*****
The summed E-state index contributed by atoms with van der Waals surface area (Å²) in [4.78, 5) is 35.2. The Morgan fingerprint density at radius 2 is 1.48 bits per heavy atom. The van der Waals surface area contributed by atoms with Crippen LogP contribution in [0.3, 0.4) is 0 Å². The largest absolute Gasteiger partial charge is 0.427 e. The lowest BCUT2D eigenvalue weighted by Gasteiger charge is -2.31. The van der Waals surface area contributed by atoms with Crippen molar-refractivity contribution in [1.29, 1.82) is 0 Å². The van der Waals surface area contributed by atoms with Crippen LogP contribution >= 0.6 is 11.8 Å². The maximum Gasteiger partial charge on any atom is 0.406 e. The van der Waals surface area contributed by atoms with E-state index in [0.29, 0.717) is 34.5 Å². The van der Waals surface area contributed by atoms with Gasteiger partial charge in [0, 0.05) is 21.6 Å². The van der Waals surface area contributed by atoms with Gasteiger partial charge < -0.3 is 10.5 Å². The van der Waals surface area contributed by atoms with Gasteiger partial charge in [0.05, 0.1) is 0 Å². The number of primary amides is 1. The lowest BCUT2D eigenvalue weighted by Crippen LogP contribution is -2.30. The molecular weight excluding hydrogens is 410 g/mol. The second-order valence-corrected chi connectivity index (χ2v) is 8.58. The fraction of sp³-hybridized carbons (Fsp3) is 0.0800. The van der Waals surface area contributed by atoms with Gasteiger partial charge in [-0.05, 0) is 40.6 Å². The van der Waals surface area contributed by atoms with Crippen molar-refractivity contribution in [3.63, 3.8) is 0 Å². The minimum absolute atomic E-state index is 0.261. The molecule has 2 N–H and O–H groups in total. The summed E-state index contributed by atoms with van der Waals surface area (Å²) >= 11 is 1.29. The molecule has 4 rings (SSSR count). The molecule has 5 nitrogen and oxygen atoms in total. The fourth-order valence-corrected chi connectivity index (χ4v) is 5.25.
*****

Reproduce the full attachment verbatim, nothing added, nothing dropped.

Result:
The summed E-state index contributed by atoms with van der Waals surface area (Å²) in [4.78, 5) is 35.2. The Morgan fingerprint density at radius 2 is 1.48 bits per heavy atom. The van der Waals surface area contributed by atoms with Crippen LogP contribution in [0.3, 0.4) is 0 Å². The largest absolute Gasteiger partial charge is 0.427 e. The lowest BCUT2D eigenvalue weighted by Gasteiger charge is -2.31. The van der Waals surface area contributed by atoms with Crippen molar-refractivity contribution in [1.29, 1.82) is 0 Å². The van der Waals surface area contributed by atoms with Crippen LogP contribution >= 0.6 is 11.8 Å². The maximum Gasteiger partial charge on any atom is 0.406 e. The van der Waals surface area contributed by atoms with E-state index in [0.29, 0.717) is 34.5 Å². The van der Waals surface area contributed by atoms with Gasteiger partial charge in [0, 0.05) is 21.6 Å². The van der Waals surface area contributed by atoms with Gasteiger partial charge < -0.3 is 10.5 Å². The van der Waals surface area contributed by atoms with Gasteiger partial charge in [0.05, 0.1) is 0 Å². The number of primary amides is 1. The lowest BCUT2D eigenvalue weighted by Crippen LogP contribution is -2.30. The molecular weight excluding hydrogens is 410 g/mol. The second-order valence-corrected chi connectivity index (χ2v) is 8.58. The fraction of sp³-hybridized carbons (Fsp3) is 0.0800. The van der Waals surface area contributed by atoms with Gasteiger partial charge in [-0.05, 0) is 40.6 Å². The van der Waals surface area contributed by atoms with Crippen molar-refractivity contribution in [3.63, 3.8) is 0 Å². The minimum absolute atomic E-state index is 0.261. The molecule has 2 N–H and O–H groups in total. The summed E-state index contributed by atoms with van der Waals surface area (Å²) >= 11 is 1.29. The molecule has 4 rings (SSSR count). The molecule has 5 nitrogen and oxygen atoms in total. The fourth-order valence-corrected chi connectivity index (χ4v) is 5.25.